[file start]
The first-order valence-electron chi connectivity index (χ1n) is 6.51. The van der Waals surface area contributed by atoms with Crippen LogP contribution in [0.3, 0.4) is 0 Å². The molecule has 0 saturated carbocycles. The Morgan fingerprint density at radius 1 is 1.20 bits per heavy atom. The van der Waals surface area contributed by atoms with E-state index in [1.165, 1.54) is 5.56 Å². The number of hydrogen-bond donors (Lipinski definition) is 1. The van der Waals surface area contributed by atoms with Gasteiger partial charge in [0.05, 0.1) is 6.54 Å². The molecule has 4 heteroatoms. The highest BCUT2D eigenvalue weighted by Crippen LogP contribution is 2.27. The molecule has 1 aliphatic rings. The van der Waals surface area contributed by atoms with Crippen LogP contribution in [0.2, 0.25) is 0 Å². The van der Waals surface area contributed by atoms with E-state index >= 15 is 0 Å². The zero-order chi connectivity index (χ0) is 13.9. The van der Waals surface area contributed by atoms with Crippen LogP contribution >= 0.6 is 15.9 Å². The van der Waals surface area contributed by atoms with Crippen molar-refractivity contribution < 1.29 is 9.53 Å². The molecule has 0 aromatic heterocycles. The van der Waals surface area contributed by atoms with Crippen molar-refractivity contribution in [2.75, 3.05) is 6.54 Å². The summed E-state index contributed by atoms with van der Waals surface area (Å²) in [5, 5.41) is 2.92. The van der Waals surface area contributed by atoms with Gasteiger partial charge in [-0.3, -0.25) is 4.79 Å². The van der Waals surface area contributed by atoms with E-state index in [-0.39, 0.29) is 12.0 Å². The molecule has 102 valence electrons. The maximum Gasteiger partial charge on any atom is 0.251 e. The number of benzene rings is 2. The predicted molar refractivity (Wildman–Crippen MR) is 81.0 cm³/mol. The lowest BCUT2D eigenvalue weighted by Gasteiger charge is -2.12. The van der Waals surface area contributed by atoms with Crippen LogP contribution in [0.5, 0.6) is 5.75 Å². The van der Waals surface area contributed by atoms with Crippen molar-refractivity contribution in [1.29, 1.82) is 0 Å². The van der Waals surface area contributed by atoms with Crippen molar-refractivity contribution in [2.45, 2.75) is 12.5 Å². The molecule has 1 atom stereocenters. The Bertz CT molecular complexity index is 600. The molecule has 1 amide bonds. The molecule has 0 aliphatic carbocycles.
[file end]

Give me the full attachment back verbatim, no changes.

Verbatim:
The first-order valence-electron chi connectivity index (χ1n) is 6.51. The van der Waals surface area contributed by atoms with Crippen LogP contribution in [0.3, 0.4) is 0 Å². The molecule has 0 saturated carbocycles. The Morgan fingerprint density at radius 1 is 1.20 bits per heavy atom. The van der Waals surface area contributed by atoms with E-state index in [1.165, 1.54) is 5.56 Å². The number of hydrogen-bond donors (Lipinski definition) is 1. The van der Waals surface area contributed by atoms with Gasteiger partial charge in [0.05, 0.1) is 6.54 Å². The molecule has 4 heteroatoms. The highest BCUT2D eigenvalue weighted by Crippen LogP contribution is 2.27. The molecule has 1 aliphatic rings. The van der Waals surface area contributed by atoms with Crippen LogP contribution in [0.2, 0.25) is 0 Å². The van der Waals surface area contributed by atoms with E-state index >= 15 is 0 Å². The zero-order chi connectivity index (χ0) is 13.9. The van der Waals surface area contributed by atoms with Crippen LogP contribution >= 0.6 is 15.9 Å². The van der Waals surface area contributed by atoms with Crippen molar-refractivity contribution < 1.29 is 9.53 Å². The molecule has 0 aromatic heterocycles. The van der Waals surface area contributed by atoms with Crippen molar-refractivity contribution in [2.75, 3.05) is 6.54 Å². The summed E-state index contributed by atoms with van der Waals surface area (Å²) in [5, 5.41) is 2.92. The van der Waals surface area contributed by atoms with Gasteiger partial charge in [-0.3, -0.25) is 4.79 Å². The van der Waals surface area contributed by atoms with E-state index in [-0.39, 0.29) is 12.0 Å². The molecule has 102 valence electrons. The maximum Gasteiger partial charge on any atom is 0.251 e. The number of benzene rings is 2. The predicted molar refractivity (Wildman–Crippen MR) is 81.0 cm³/mol. The lowest BCUT2D eigenvalue weighted by Gasteiger charge is -2.12. The van der Waals surface area contributed by atoms with Crippen LogP contribution in [0.5, 0.6) is 5.75 Å². The van der Waals surface area contributed by atoms with Crippen molar-refractivity contribution in [1.29, 1.82) is 0 Å². The van der Waals surface area contributed by atoms with Crippen molar-refractivity contribution in [2.45, 2.75) is 12.5 Å². The molecule has 1 atom stereocenters. The Bertz CT molecular complexity index is 600. The molecule has 1 amide bonds. The molecule has 0 aliphatic carbocycles.